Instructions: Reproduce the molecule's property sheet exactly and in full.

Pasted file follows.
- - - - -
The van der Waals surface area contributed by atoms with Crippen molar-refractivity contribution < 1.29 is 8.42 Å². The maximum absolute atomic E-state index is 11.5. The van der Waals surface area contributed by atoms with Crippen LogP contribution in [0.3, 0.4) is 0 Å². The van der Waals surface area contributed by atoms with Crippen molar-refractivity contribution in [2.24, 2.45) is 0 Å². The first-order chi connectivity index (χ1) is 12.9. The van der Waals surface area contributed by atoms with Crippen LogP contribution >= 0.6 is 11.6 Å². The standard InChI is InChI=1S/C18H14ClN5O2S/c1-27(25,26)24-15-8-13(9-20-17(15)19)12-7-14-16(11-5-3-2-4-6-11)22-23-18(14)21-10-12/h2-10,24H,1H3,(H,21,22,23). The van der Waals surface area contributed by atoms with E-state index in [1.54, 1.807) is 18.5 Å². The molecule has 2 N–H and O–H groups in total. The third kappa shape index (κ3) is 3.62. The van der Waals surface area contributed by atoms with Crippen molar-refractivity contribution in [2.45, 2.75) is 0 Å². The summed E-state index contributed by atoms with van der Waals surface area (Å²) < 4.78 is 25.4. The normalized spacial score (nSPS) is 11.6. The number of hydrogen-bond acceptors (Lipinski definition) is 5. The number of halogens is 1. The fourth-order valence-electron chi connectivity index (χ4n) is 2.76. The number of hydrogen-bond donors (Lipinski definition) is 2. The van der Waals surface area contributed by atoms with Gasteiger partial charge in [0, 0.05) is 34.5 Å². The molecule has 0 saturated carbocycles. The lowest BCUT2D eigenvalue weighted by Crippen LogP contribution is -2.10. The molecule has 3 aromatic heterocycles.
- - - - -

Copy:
The van der Waals surface area contributed by atoms with Crippen molar-refractivity contribution < 1.29 is 8.42 Å². The maximum absolute atomic E-state index is 11.5. The van der Waals surface area contributed by atoms with Crippen LogP contribution in [0.3, 0.4) is 0 Å². The van der Waals surface area contributed by atoms with Crippen molar-refractivity contribution in [2.24, 2.45) is 0 Å². The first-order chi connectivity index (χ1) is 12.9. The van der Waals surface area contributed by atoms with Crippen LogP contribution >= 0.6 is 11.6 Å². The standard InChI is InChI=1S/C18H14ClN5O2S/c1-27(25,26)24-15-8-13(9-20-17(15)19)12-7-14-16(11-5-3-2-4-6-11)22-23-18(14)21-10-12/h2-10,24H,1H3,(H,21,22,23). The van der Waals surface area contributed by atoms with E-state index in [1.54, 1.807) is 18.5 Å². The molecule has 2 N–H and O–H groups in total. The third kappa shape index (κ3) is 3.62. The van der Waals surface area contributed by atoms with Crippen molar-refractivity contribution in [2.45, 2.75) is 0 Å². The summed E-state index contributed by atoms with van der Waals surface area (Å²) < 4.78 is 25.4. The normalized spacial score (nSPS) is 11.6. The number of hydrogen-bond acceptors (Lipinski definition) is 5. The number of halogens is 1. The fourth-order valence-electron chi connectivity index (χ4n) is 2.76. The number of hydrogen-bond donors (Lipinski definition) is 2. The van der Waals surface area contributed by atoms with Gasteiger partial charge in [0, 0.05) is 34.5 Å². The molecule has 0 saturated carbocycles. The lowest BCUT2D eigenvalue weighted by Crippen LogP contribution is -2.10. The molecule has 3 aromatic heterocycles.